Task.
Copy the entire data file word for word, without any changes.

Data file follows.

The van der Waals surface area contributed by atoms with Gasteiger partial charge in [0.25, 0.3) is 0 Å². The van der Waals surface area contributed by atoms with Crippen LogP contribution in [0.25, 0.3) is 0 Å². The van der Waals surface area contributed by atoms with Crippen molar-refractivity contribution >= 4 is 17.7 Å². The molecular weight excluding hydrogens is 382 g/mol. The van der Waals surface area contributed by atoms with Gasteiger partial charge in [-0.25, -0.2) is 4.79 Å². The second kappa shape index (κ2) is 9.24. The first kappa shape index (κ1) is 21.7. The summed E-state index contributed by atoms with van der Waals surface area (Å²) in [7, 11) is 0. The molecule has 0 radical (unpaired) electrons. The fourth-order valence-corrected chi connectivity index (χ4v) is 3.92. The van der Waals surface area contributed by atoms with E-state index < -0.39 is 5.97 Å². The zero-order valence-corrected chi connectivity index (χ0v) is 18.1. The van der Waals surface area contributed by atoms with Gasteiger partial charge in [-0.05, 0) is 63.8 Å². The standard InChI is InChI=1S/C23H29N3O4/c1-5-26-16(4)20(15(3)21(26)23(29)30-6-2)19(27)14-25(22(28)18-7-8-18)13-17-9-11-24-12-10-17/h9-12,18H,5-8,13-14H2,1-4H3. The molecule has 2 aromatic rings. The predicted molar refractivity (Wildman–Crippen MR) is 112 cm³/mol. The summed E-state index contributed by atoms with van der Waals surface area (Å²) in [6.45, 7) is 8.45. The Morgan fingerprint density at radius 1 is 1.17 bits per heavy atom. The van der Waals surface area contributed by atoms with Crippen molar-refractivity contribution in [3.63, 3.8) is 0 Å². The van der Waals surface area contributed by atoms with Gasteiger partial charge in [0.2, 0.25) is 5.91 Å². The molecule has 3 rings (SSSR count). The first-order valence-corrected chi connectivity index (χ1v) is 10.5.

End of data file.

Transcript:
The van der Waals surface area contributed by atoms with Gasteiger partial charge in [0.25, 0.3) is 0 Å². The van der Waals surface area contributed by atoms with Crippen LogP contribution in [0.25, 0.3) is 0 Å². The van der Waals surface area contributed by atoms with Crippen molar-refractivity contribution >= 4 is 17.7 Å². The molecular weight excluding hydrogens is 382 g/mol. The van der Waals surface area contributed by atoms with Gasteiger partial charge in [-0.25, -0.2) is 4.79 Å². The second kappa shape index (κ2) is 9.24. The first kappa shape index (κ1) is 21.7. The summed E-state index contributed by atoms with van der Waals surface area (Å²) in [7, 11) is 0. The molecule has 0 radical (unpaired) electrons. The fourth-order valence-corrected chi connectivity index (χ4v) is 3.92. The van der Waals surface area contributed by atoms with E-state index < -0.39 is 5.97 Å². The zero-order valence-corrected chi connectivity index (χ0v) is 18.1. The van der Waals surface area contributed by atoms with Gasteiger partial charge in [-0.05, 0) is 63.8 Å². The standard InChI is InChI=1S/C23H29N3O4/c1-5-26-16(4)20(15(3)21(26)23(29)30-6-2)19(27)14-25(22(28)18-7-8-18)13-17-9-11-24-12-10-17/h9-12,18H,5-8,13-14H2,1-4H3. The molecule has 2 aromatic rings. The predicted molar refractivity (Wildman–Crippen MR) is 112 cm³/mol. The summed E-state index contributed by atoms with van der Waals surface area (Å²) in [6.45, 7) is 8.45. The Morgan fingerprint density at radius 1 is 1.17 bits per heavy atom. The van der Waals surface area contributed by atoms with Crippen molar-refractivity contribution in [3.63, 3.8) is 0 Å². The van der Waals surface area contributed by atoms with Gasteiger partial charge in [0.2, 0.25) is 5.91 Å². The molecule has 3 rings (SSSR count). The first-order valence-corrected chi connectivity index (χ1v) is 10.5.